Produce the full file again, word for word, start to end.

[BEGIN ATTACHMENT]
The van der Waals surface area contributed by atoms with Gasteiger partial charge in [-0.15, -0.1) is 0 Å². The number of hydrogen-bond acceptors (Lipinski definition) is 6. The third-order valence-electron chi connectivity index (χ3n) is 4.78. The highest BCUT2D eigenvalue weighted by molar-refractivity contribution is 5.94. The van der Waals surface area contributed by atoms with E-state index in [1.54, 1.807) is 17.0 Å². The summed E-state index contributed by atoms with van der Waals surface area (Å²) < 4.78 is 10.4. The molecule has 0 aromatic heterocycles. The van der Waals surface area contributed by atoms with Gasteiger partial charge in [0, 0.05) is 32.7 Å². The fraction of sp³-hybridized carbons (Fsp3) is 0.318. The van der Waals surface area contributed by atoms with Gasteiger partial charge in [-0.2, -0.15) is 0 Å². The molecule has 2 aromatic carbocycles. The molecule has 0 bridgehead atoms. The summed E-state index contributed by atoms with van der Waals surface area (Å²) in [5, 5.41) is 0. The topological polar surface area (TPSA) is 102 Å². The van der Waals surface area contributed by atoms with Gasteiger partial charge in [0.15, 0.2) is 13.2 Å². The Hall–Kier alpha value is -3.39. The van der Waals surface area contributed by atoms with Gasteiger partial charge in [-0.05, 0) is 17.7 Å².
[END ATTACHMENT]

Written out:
The van der Waals surface area contributed by atoms with Gasteiger partial charge in [-0.15, -0.1) is 0 Å². The number of hydrogen-bond acceptors (Lipinski definition) is 6. The third-order valence-electron chi connectivity index (χ3n) is 4.78. The highest BCUT2D eigenvalue weighted by molar-refractivity contribution is 5.94. The van der Waals surface area contributed by atoms with E-state index in [1.54, 1.807) is 17.0 Å². The summed E-state index contributed by atoms with van der Waals surface area (Å²) < 4.78 is 10.4. The molecule has 0 aromatic heterocycles. The van der Waals surface area contributed by atoms with Gasteiger partial charge in [0, 0.05) is 32.7 Å². The fraction of sp³-hybridized carbons (Fsp3) is 0.318. The van der Waals surface area contributed by atoms with Gasteiger partial charge in [-0.2, -0.15) is 0 Å². The molecule has 2 aromatic carbocycles. The molecule has 0 bridgehead atoms. The summed E-state index contributed by atoms with van der Waals surface area (Å²) in [5, 5.41) is 0. The topological polar surface area (TPSA) is 102 Å². The van der Waals surface area contributed by atoms with Gasteiger partial charge in [0.15, 0.2) is 13.2 Å². The Hall–Kier alpha value is -3.39. The van der Waals surface area contributed by atoms with Gasteiger partial charge in [-0.05, 0) is 17.7 Å².